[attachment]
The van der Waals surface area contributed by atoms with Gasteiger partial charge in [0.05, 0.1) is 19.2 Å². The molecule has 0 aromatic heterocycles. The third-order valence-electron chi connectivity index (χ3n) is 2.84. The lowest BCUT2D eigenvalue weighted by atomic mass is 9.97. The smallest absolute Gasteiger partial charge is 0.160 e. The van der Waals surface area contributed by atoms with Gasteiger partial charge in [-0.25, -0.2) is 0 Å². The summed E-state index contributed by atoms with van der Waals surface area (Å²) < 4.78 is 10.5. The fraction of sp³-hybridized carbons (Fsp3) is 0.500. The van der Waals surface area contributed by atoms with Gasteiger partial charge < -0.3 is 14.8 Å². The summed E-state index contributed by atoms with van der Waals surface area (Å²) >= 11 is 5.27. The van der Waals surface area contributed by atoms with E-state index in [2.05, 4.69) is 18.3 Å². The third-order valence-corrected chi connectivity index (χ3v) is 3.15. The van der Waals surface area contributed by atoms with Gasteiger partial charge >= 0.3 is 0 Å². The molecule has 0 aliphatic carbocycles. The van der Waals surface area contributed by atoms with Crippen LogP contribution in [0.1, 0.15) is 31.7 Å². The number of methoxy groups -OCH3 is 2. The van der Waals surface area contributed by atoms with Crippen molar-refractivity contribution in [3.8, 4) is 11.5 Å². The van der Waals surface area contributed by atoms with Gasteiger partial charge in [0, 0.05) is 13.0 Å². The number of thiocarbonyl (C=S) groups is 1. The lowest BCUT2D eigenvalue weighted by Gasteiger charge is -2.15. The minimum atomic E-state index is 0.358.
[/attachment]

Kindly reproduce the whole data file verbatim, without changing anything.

The van der Waals surface area contributed by atoms with Gasteiger partial charge in [0.05, 0.1) is 19.2 Å². The molecule has 0 aromatic heterocycles. The third-order valence-electron chi connectivity index (χ3n) is 2.84. The lowest BCUT2D eigenvalue weighted by atomic mass is 9.97. The smallest absolute Gasteiger partial charge is 0.160 e. The van der Waals surface area contributed by atoms with Gasteiger partial charge in [-0.25, -0.2) is 0 Å². The summed E-state index contributed by atoms with van der Waals surface area (Å²) < 4.78 is 10.5. The fraction of sp³-hybridized carbons (Fsp3) is 0.500. The van der Waals surface area contributed by atoms with Gasteiger partial charge < -0.3 is 14.8 Å². The summed E-state index contributed by atoms with van der Waals surface area (Å²) >= 11 is 5.27. The van der Waals surface area contributed by atoms with E-state index in [2.05, 4.69) is 18.3 Å². The third-order valence-corrected chi connectivity index (χ3v) is 3.15. The van der Waals surface area contributed by atoms with Gasteiger partial charge >= 0.3 is 0 Å². The molecule has 0 aliphatic carbocycles. The van der Waals surface area contributed by atoms with Crippen LogP contribution in [0.1, 0.15) is 31.7 Å². The number of methoxy groups -OCH3 is 2. The van der Waals surface area contributed by atoms with Crippen molar-refractivity contribution in [3.8, 4) is 11.5 Å². The van der Waals surface area contributed by atoms with Gasteiger partial charge in [0, 0.05) is 13.0 Å². The number of thiocarbonyl (C=S) groups is 1. The lowest BCUT2D eigenvalue weighted by Gasteiger charge is -2.15. The minimum atomic E-state index is 0.358.